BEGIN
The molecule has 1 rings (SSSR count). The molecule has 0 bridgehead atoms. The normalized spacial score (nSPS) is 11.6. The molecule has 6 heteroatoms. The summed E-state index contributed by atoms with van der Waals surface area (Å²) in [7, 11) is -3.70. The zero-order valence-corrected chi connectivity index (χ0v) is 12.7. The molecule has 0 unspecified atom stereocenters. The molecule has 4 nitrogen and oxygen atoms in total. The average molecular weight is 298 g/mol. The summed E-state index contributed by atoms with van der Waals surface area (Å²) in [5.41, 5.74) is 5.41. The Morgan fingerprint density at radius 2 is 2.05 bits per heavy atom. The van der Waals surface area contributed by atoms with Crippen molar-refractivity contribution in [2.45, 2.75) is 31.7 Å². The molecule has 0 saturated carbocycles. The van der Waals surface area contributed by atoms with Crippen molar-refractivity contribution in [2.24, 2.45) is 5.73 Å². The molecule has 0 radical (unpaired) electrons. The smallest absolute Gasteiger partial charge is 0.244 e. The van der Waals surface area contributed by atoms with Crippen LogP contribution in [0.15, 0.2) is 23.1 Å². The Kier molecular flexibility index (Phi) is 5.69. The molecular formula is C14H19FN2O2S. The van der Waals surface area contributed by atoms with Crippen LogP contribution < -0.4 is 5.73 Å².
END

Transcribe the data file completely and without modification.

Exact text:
The molecule has 1 rings (SSSR count). The molecule has 0 bridgehead atoms. The normalized spacial score (nSPS) is 11.6. The molecule has 6 heteroatoms. The summed E-state index contributed by atoms with van der Waals surface area (Å²) in [7, 11) is -3.70. The zero-order valence-corrected chi connectivity index (χ0v) is 12.7. The molecule has 0 unspecified atom stereocenters. The molecule has 4 nitrogen and oxygen atoms in total. The average molecular weight is 298 g/mol. The summed E-state index contributed by atoms with van der Waals surface area (Å²) in [5.41, 5.74) is 5.41. The Morgan fingerprint density at radius 2 is 2.05 bits per heavy atom. The van der Waals surface area contributed by atoms with Crippen molar-refractivity contribution in [2.45, 2.75) is 31.7 Å². The molecule has 0 saturated carbocycles. The van der Waals surface area contributed by atoms with Crippen molar-refractivity contribution in [2.24, 2.45) is 5.73 Å². The molecule has 0 radical (unpaired) electrons. The smallest absolute Gasteiger partial charge is 0.244 e. The van der Waals surface area contributed by atoms with Crippen LogP contribution in [0.15, 0.2) is 23.1 Å². The Kier molecular flexibility index (Phi) is 5.69. The molecular formula is C14H19FN2O2S. The van der Waals surface area contributed by atoms with Crippen LogP contribution < -0.4 is 5.73 Å².